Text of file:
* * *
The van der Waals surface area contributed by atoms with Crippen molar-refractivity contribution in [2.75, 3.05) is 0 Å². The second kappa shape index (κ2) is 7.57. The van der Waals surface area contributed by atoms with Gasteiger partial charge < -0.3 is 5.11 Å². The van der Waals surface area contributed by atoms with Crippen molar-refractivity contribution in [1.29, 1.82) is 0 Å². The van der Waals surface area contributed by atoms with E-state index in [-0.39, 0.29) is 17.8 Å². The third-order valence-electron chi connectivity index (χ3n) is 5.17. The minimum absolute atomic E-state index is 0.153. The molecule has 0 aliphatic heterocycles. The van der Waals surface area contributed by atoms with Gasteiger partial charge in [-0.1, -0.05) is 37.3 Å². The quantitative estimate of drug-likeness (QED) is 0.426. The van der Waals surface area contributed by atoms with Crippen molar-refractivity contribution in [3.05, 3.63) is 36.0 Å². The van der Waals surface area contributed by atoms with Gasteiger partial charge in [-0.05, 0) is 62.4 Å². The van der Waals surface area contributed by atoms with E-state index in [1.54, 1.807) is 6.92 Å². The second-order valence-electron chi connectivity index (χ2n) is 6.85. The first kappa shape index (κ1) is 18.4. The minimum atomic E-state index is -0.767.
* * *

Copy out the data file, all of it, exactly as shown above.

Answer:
The van der Waals surface area contributed by atoms with Crippen molar-refractivity contribution in [2.75, 3.05) is 0 Å². The second kappa shape index (κ2) is 7.57. The van der Waals surface area contributed by atoms with Gasteiger partial charge < -0.3 is 5.11 Å². The van der Waals surface area contributed by atoms with Crippen molar-refractivity contribution in [1.29, 1.82) is 0 Å². The van der Waals surface area contributed by atoms with E-state index in [-0.39, 0.29) is 17.8 Å². The third-order valence-electron chi connectivity index (χ3n) is 5.17. The minimum absolute atomic E-state index is 0.153. The molecule has 0 aliphatic heterocycles. The van der Waals surface area contributed by atoms with Gasteiger partial charge in [-0.1, -0.05) is 37.3 Å². The quantitative estimate of drug-likeness (QED) is 0.426. The van der Waals surface area contributed by atoms with Crippen molar-refractivity contribution in [3.05, 3.63) is 36.0 Å². The van der Waals surface area contributed by atoms with Gasteiger partial charge in [-0.05, 0) is 62.4 Å². The van der Waals surface area contributed by atoms with E-state index in [1.54, 1.807) is 6.92 Å². The second-order valence-electron chi connectivity index (χ2n) is 6.85. The first kappa shape index (κ1) is 18.4. The minimum atomic E-state index is -0.767.